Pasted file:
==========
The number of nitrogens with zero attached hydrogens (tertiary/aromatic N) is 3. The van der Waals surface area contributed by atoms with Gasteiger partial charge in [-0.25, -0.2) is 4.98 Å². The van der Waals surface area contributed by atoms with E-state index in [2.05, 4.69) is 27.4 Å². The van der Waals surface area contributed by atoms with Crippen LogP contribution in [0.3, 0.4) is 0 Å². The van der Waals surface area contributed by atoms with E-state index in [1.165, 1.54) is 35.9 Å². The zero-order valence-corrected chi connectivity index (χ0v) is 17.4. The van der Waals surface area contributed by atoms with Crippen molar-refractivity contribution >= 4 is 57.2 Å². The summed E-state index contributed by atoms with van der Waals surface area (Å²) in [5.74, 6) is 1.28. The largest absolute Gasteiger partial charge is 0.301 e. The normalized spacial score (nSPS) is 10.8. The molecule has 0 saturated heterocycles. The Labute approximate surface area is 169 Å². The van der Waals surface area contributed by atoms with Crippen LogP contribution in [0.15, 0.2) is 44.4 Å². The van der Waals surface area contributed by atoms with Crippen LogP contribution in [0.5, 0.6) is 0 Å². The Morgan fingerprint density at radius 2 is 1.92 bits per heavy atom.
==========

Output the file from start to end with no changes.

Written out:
The number of nitrogens with zero attached hydrogens (tertiary/aromatic N) is 3. The van der Waals surface area contributed by atoms with Gasteiger partial charge in [-0.25, -0.2) is 4.98 Å². The van der Waals surface area contributed by atoms with E-state index in [2.05, 4.69) is 27.4 Å². The van der Waals surface area contributed by atoms with Crippen LogP contribution in [0.3, 0.4) is 0 Å². The van der Waals surface area contributed by atoms with E-state index in [1.165, 1.54) is 35.9 Å². The zero-order valence-corrected chi connectivity index (χ0v) is 17.4. The van der Waals surface area contributed by atoms with Crippen molar-refractivity contribution >= 4 is 57.2 Å². The summed E-state index contributed by atoms with van der Waals surface area (Å²) in [5.74, 6) is 1.28. The largest absolute Gasteiger partial charge is 0.301 e. The normalized spacial score (nSPS) is 10.8. The molecule has 0 saturated heterocycles. The Labute approximate surface area is 169 Å². The van der Waals surface area contributed by atoms with Crippen LogP contribution in [0.15, 0.2) is 44.4 Å². The van der Waals surface area contributed by atoms with Crippen LogP contribution in [0.5, 0.6) is 0 Å². The Morgan fingerprint density at radius 2 is 1.92 bits per heavy atom.